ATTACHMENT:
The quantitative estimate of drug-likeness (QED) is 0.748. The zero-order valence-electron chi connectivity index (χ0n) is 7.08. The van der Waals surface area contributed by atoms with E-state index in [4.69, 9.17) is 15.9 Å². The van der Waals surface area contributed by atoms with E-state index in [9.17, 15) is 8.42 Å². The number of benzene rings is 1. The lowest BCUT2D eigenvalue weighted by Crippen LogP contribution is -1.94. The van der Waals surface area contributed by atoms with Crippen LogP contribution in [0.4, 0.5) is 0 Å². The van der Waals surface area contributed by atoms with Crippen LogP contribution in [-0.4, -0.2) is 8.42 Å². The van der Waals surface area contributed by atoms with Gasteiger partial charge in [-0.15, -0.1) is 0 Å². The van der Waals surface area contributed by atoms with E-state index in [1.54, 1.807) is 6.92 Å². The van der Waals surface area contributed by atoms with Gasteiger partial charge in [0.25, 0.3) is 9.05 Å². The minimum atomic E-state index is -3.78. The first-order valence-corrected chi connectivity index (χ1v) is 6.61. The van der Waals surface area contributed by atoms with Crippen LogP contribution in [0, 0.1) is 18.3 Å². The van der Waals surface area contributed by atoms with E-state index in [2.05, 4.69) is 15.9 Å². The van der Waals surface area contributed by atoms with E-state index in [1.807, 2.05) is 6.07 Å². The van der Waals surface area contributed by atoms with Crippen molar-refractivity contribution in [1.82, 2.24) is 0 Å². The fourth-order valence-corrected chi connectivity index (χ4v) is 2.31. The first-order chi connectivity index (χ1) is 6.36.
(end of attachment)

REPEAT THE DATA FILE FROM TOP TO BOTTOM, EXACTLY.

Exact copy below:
The quantitative estimate of drug-likeness (QED) is 0.748. The zero-order valence-electron chi connectivity index (χ0n) is 7.08. The van der Waals surface area contributed by atoms with E-state index in [4.69, 9.17) is 15.9 Å². The van der Waals surface area contributed by atoms with E-state index in [9.17, 15) is 8.42 Å². The number of benzene rings is 1. The lowest BCUT2D eigenvalue weighted by Crippen LogP contribution is -1.94. The van der Waals surface area contributed by atoms with Crippen LogP contribution in [0.4, 0.5) is 0 Å². The van der Waals surface area contributed by atoms with Crippen LogP contribution in [-0.4, -0.2) is 8.42 Å². The van der Waals surface area contributed by atoms with Gasteiger partial charge in [-0.15, -0.1) is 0 Å². The van der Waals surface area contributed by atoms with E-state index in [1.54, 1.807) is 6.92 Å². The van der Waals surface area contributed by atoms with Gasteiger partial charge in [0.25, 0.3) is 9.05 Å². The minimum atomic E-state index is -3.78. The first-order valence-corrected chi connectivity index (χ1v) is 6.61. The van der Waals surface area contributed by atoms with Crippen LogP contribution in [0, 0.1) is 18.3 Å². The van der Waals surface area contributed by atoms with E-state index in [2.05, 4.69) is 15.9 Å². The van der Waals surface area contributed by atoms with E-state index in [1.807, 2.05) is 6.07 Å². The van der Waals surface area contributed by atoms with Crippen molar-refractivity contribution in [1.82, 2.24) is 0 Å². The fourth-order valence-corrected chi connectivity index (χ4v) is 2.31. The first-order chi connectivity index (χ1) is 6.36.